Moreover, Fairfax had been posting underwriting losses on its insurance policies while Berkshire took in more in premiums than it paid out in claims and costs. Fairfax's underwriting problems were not over, however. Skandia and Sphere Drake, for example, came with significant asbestos and environmental claim exposure.
Fairfax picked up another company in March 1998, Crum & Forster Holdings Inc., an entity Xerox Corporation had been trying to sell for a number of years. Crum & Forster (C&F) served mid-sized companies in the U.S. commercial market and, like the others new to the Fairfax fold, came with its own set of problems.
Despite hot spots smoldering in some of its subsidiaries, Fairfax stock continued to hold the distinction of being the most expensive stock on the Toronto Exchange. It did experience volatility, ranging from C$265 in January to nearly C$500 per share in March 1998. The peak period coincided with the announcement of the C&F deal. Fairfax rounded out the year by purchasing New York-based TIG Holdings, which served specialty commercial markets. The company had been spiraling down for a number of years and had just posted a large quarterly loss.
"Clearly Fairfax is a deep-value investor looking for turnaround candidates," insurance analyst Weston Hicks told National Underwriter. TIG, like other struggling companies Watsa had acquired, came at a discount price, but Fairfax got more than it bargained for this time.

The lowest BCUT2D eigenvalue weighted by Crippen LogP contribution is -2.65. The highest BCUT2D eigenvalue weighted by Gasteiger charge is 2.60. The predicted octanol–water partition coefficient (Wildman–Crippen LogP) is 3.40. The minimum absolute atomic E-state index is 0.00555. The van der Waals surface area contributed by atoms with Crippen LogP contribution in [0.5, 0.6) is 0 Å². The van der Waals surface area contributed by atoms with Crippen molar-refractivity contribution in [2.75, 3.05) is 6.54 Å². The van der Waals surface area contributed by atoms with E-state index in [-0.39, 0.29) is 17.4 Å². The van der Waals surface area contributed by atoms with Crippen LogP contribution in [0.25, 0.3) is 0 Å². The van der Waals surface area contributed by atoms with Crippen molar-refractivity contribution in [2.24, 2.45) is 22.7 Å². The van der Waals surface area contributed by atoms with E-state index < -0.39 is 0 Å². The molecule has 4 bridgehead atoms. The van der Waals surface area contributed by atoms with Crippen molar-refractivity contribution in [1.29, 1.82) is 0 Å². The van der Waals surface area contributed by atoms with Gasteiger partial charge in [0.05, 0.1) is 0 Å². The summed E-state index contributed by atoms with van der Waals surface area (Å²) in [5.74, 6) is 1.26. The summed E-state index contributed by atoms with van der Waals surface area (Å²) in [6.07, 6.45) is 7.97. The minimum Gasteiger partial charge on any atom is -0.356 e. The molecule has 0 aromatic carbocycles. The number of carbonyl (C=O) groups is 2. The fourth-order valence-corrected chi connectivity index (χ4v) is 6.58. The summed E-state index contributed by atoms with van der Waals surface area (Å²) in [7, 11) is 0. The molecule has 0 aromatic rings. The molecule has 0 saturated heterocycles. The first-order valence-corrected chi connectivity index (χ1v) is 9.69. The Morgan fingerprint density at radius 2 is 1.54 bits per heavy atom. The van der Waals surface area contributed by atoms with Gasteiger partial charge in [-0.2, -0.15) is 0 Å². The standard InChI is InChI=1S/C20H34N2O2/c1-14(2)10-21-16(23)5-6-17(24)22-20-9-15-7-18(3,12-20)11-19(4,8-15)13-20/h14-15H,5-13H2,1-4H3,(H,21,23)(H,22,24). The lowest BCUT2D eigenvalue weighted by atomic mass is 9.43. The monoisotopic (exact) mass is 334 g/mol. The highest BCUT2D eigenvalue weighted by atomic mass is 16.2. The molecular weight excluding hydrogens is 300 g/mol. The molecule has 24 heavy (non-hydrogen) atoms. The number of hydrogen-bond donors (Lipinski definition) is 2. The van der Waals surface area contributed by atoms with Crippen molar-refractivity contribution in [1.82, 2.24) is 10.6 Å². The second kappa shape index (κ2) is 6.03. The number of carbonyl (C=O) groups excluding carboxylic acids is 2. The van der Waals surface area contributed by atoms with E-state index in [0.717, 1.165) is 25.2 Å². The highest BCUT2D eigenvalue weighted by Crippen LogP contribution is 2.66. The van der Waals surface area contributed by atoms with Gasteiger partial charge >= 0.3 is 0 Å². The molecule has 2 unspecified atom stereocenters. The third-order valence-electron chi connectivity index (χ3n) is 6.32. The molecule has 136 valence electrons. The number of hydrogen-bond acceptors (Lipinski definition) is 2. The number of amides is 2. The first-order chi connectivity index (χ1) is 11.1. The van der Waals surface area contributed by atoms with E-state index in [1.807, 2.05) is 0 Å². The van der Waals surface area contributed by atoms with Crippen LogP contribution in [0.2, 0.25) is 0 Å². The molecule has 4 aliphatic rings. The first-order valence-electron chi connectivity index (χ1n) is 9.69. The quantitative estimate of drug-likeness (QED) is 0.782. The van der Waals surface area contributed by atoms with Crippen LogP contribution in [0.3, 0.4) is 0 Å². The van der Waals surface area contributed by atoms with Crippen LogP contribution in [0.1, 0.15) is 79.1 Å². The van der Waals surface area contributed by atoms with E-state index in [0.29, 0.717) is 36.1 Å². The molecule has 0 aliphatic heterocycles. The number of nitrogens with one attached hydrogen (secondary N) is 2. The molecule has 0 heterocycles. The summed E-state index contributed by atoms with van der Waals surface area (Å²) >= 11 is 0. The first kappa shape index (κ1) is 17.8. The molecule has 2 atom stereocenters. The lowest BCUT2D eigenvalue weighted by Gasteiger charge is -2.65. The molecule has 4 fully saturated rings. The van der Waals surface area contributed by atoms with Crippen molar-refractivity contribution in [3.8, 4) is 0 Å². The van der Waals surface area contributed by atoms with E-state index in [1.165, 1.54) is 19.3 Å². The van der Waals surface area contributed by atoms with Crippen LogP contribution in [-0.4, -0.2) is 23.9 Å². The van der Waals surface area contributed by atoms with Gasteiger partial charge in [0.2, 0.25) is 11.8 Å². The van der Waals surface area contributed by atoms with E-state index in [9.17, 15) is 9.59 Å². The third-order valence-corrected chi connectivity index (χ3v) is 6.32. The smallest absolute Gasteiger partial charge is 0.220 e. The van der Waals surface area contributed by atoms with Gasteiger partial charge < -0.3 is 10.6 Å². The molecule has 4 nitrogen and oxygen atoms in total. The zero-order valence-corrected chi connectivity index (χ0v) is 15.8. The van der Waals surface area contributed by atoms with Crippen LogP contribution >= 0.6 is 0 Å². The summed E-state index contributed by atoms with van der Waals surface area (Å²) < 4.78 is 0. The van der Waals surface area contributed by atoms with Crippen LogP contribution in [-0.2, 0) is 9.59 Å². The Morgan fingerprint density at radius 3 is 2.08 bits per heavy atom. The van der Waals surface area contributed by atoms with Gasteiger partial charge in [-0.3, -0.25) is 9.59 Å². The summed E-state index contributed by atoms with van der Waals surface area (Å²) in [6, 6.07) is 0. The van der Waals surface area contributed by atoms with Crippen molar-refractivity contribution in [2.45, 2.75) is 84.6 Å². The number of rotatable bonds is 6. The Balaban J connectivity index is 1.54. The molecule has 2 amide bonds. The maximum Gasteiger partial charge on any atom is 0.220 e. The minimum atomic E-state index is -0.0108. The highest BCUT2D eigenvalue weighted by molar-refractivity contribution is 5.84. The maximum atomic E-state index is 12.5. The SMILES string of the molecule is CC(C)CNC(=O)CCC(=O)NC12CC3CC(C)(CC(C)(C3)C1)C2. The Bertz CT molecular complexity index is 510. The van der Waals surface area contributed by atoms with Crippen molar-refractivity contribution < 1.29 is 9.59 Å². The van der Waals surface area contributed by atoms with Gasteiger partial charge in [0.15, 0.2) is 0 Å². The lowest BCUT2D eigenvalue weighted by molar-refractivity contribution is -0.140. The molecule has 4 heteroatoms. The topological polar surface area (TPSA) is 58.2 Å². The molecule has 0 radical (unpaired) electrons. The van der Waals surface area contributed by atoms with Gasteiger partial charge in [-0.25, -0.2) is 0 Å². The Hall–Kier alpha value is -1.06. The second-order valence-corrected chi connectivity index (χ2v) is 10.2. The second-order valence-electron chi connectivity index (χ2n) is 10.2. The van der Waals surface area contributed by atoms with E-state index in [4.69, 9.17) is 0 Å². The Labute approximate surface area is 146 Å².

The Unforeseen: 1999-2003
Fairfax moved to restructure its London reinsurance business in May 1999. Business written by Sphere Drake prior to its integration with Fairfax hurt the Odyssey Re subsidiary of which it was now a part. According to a May 1999 Business Insurance article, the reinsurer contended that it had been used as "a dumping ground for underpriced coverages." In addition to shutting down some of its London business, Fairfax purchased $1 billion in stop-loss reinsurance coverage to mitigate the flow of any more red ink. Fairfax also had a runoff operation to handle matters related to discontinued lines of business.
Despite problems brewing in the subsidiaries, the holding company had continued to rack up return on equity in excess of 20 percent. How did Watsa do it? "When Watsa spots a cheap insurer, he moves in and buys it. Each purchase adds to Fairfax's massive $18 billion in investment assets. Watsa then uses that money to do what he does best: play the market. Fairfax's success depends on its ability to manage that huge float. Last year, the company reaped $441 million from its conservative portfolio of stocks and bonds," Jonathan Harris explained for Canadian Business in July 1999.
But Watsa's game plan faltered. In 1999, storms in Europe produced high catastrophic losses and the bottom dropped out of investment gains. C&F and TIG dragged the company down in 2000. Return on equity fell below the 20 percent mark for an unprecedented second year running.
Watsa's hopeful words in his letters to shareholders did not pan out. In 2001, the company lost money for the first time. The destruction of New York's World Trade Center and continuing reserve deficiencies at C&F and TIG were the culprits. Watsa also pointed to a generally troubled insurance market.